How Much Is Nature Worth

Whether through voluntary offset mechanisms, government-mediated payment schemes, or full-fledged markets in offsets, the concept of payment for biodiversity services is beginning to take hold. More important, these approaches are beginning to subvert the current economic model that is blind to the value of biodiversity, to the services that species and ecosystems provide, and to the costs inherent in destroying the natural wealth on which human well-being depends.

The problem these systems are trying to address is self-evident: When iPods are valued over whale pods, the economic system will deliver ever more species of iPods and wipe out yet another species of whales. When wet

SPECIAL SECTION: PAYING FOR NATURE'S SERVICES Banking on Biodiversity lands are seen as nothing more than mosquito-infested swamps, they will lose out to shopper-infested malls. And as land becomes ever more scarce, the problems will simply be aggravated. The economic system is not broken. It is doing exactly what it was set up to do: deliver more of what people value—or at least more of what the imperfect price signals say people value—and less of what they don't.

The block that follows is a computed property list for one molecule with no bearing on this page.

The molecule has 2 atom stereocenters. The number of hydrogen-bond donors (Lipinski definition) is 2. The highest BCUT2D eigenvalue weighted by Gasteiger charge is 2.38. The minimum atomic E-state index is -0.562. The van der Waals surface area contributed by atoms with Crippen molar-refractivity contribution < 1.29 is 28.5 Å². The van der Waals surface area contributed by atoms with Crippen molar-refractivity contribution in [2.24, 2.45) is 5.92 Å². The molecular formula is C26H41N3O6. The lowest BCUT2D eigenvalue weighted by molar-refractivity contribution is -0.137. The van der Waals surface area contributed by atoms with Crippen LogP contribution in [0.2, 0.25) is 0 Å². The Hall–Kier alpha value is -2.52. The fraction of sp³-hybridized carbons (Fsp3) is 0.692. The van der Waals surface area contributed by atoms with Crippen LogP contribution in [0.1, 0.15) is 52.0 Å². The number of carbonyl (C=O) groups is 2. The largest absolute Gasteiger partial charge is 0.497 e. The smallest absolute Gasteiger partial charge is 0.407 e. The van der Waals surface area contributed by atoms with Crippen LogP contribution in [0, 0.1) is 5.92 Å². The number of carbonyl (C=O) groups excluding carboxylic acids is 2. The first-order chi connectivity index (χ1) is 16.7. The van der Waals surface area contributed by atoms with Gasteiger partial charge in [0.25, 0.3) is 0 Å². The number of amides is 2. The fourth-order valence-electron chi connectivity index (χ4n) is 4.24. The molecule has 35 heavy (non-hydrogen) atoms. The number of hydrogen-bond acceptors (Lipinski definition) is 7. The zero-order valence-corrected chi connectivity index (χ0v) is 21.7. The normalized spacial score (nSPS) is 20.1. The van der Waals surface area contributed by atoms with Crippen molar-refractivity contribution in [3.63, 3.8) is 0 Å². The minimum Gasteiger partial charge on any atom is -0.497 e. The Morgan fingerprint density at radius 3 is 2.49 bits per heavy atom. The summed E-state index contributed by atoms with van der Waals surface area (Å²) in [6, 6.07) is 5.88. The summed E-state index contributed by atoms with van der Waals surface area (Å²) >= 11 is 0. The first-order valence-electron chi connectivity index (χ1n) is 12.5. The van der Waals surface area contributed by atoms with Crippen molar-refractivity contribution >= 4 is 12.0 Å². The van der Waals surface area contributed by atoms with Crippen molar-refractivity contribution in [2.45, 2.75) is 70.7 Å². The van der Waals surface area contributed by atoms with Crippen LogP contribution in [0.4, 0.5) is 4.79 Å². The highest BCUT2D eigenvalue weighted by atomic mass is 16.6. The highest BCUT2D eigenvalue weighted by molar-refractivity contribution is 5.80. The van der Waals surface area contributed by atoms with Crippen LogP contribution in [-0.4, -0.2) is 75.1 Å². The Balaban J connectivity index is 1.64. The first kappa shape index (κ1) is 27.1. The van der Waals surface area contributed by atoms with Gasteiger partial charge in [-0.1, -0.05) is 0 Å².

As this chapter documents, the solution to the problem may actually lie in using markets and the economic system to our advantage. Imagine how powerful it would be if market forces—the same market forces that have inexorably pushed for the destruction of rainforests and the extinction of countless species—could be used to protect species, to give them a real value in people's everyday decisions of what to eat, what to wear, and what to buy.

To return to the questions at the start of this chapter: How much should society be prepared to spend to protect nature? The answer will in large measure determine whether humanity ends up living in a world of whales, wild tigers, and wetlands or a world of pavement, iPods, and pollution. Better yet, we can hope that through a form of economic jiu-jitsu these market mechanisms will make it possible for the pavement and the iPods to co-exist comfortably with the whales and the wetlands.

CHAPTER 10

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